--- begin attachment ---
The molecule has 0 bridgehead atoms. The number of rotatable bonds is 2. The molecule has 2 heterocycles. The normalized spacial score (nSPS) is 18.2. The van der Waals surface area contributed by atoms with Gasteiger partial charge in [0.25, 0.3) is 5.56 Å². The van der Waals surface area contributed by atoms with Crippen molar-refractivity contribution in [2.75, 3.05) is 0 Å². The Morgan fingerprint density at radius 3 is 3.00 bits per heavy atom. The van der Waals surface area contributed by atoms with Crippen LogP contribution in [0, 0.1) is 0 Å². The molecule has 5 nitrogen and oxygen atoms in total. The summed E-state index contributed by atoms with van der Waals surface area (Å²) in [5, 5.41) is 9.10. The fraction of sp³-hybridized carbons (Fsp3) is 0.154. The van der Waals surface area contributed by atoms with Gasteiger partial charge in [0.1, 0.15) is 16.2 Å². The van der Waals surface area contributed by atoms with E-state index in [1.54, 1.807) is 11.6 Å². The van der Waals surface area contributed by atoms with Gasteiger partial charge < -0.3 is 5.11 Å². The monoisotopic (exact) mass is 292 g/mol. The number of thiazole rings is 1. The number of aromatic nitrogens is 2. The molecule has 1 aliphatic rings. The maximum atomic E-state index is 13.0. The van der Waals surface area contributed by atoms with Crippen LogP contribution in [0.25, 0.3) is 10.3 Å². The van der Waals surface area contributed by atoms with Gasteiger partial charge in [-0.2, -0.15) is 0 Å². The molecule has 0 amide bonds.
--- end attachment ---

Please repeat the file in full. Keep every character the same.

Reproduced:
The molecule has 0 bridgehead atoms. The number of rotatable bonds is 2. The molecule has 2 heterocycles. The normalized spacial score (nSPS) is 18.2. The van der Waals surface area contributed by atoms with Gasteiger partial charge in [0.25, 0.3) is 5.56 Å². The van der Waals surface area contributed by atoms with Crippen molar-refractivity contribution in [2.75, 3.05) is 0 Å². The Morgan fingerprint density at radius 3 is 3.00 bits per heavy atom. The van der Waals surface area contributed by atoms with Crippen LogP contribution in [0, 0.1) is 0 Å². The molecule has 5 nitrogen and oxygen atoms in total. The summed E-state index contributed by atoms with van der Waals surface area (Å²) in [5, 5.41) is 9.10. The fraction of sp³-hybridized carbons (Fsp3) is 0.154. The van der Waals surface area contributed by atoms with Gasteiger partial charge in [0.1, 0.15) is 16.2 Å². The van der Waals surface area contributed by atoms with E-state index in [1.54, 1.807) is 11.6 Å². The van der Waals surface area contributed by atoms with Gasteiger partial charge < -0.3 is 5.11 Å². The monoisotopic (exact) mass is 292 g/mol. The number of thiazole rings is 1. The number of aromatic nitrogens is 2. The molecule has 1 aliphatic rings. The maximum atomic E-state index is 13.0. The van der Waals surface area contributed by atoms with Crippen LogP contribution in [0.25, 0.3) is 10.3 Å². The van der Waals surface area contributed by atoms with Gasteiger partial charge in [-0.2, -0.15) is 0 Å². The molecule has 0 amide bonds.